Australia: Landmark Decision On Protective Costs Orders

Last Updated: 23 September 2009
Article by Tim Webster

The successful party recovers its costs from the unsuccessful party? Not always!


Usually, the successful party recovers its costs from the unsuccessful party in the litigation. However, if a protective costs order (PCO) is made, the unsuccessful party is not necessarily burdened by all of the successful party's costs.

The Environmental Defenders Office (EDO) sought a protective costs order in the Land and Environment Court on behalf of the Blue Mountains Conservation Society Inc (BMCS) in proceedings claimed to be in the public interest.

In June 2009 the EDO filed proceedings in the Land and Environment Court alleging that a State owned electricity generator had polluted the waters of the Coxs River.

In addition to the claim, the EDO filed a motion seeking a PCO prior to the substantive proceedings being heard by the Court.

PCO's have not been widely granted by the Australian courts. This was the first time a PCO had been sought in proceedings in the Land and Environment Court prior to the hearing of the substantive matter.

The hearing

The EDO argued that the litigation was in the public interest and of critical importance to the water quality in the Sydney drinking water catchment.

It stated, however, that the BMCS would not proceed with the litigation unless an order was made limiting the costs payable in the event that the case was unsuccessful.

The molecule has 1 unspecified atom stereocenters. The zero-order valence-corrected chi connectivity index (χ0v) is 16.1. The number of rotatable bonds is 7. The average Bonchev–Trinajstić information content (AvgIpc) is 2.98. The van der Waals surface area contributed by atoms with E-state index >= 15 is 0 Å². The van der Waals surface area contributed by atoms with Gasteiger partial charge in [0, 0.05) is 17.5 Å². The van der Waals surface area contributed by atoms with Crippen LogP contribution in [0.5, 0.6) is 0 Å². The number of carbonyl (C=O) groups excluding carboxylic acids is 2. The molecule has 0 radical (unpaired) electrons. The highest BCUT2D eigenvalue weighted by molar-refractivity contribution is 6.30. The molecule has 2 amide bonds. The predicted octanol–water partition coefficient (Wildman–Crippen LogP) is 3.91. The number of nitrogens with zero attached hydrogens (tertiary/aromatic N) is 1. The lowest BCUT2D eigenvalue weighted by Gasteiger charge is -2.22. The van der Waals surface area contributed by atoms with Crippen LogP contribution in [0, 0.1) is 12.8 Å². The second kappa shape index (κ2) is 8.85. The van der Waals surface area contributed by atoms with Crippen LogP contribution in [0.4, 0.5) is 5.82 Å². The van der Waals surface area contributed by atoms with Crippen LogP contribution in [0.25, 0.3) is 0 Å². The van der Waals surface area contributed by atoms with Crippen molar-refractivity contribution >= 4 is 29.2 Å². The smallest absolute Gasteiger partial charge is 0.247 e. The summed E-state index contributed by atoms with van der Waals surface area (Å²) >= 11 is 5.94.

The EDO relied primarily on the English decision of R (on the application of Corner House Research) v Secretary of State for Trade and Industry [2005] 4 ALL ER 1 (Corner House), and the Federal Court decision of Bennett J in Corcoran v Virgin Blue Airlines Pty Limited [2008] FCR 864 which dealt with applicants who were legally aided.

The defendant conceded that while the Court had power to make a PCO, consideration must be given to the obligations imposed by section 60 of the Civil Procedure Act 2005 (NSW) to ensure proportionality of costs to the importance and complexity of the issues raised.

In the substantive proceedings the EDO seeks declarations that the defendant has committed a criminal offence by polluting water. The defendant argued that it was also in the public interest that it be able to fully defend its reputation and preserve its business as a state owned corporation, without being limited to recovering a small portion of its costs if successful.

The reasoning

When determining whether a PCO should be made, Pain J adopted the following principles and found:

  1. Timing of application – the application was made early and was therefore timely.
  2. Whether the claim appears arguable – this was not put in issue by the defendant for the purposes of the motion. Her Honour went on to state "my best guess at this stage is that the legal matters raised will be complex and novel in terms of the operation of the Protection of the Environment Operations Act 1997 (NSW) (POEO Act) and civil enforcement of a provision of that Act, a breach of which also gives rise to a criminal offence... This matter if it proceeds will be a test case as it is likely that novel questions in relation to the operation of the POEO Act will be raised and considered by this Court for the first time."
  3. Whether public interest litigation – Her Honour stated "I accept the plaintiff's submission that there are special factors which identify this matter as likely to be in the public interest... On the evidence presented concerning the objects and activities of the BMCS and the environmental protection issues the litigation seeks to address I can conclude that it appears this matter is one of public interest."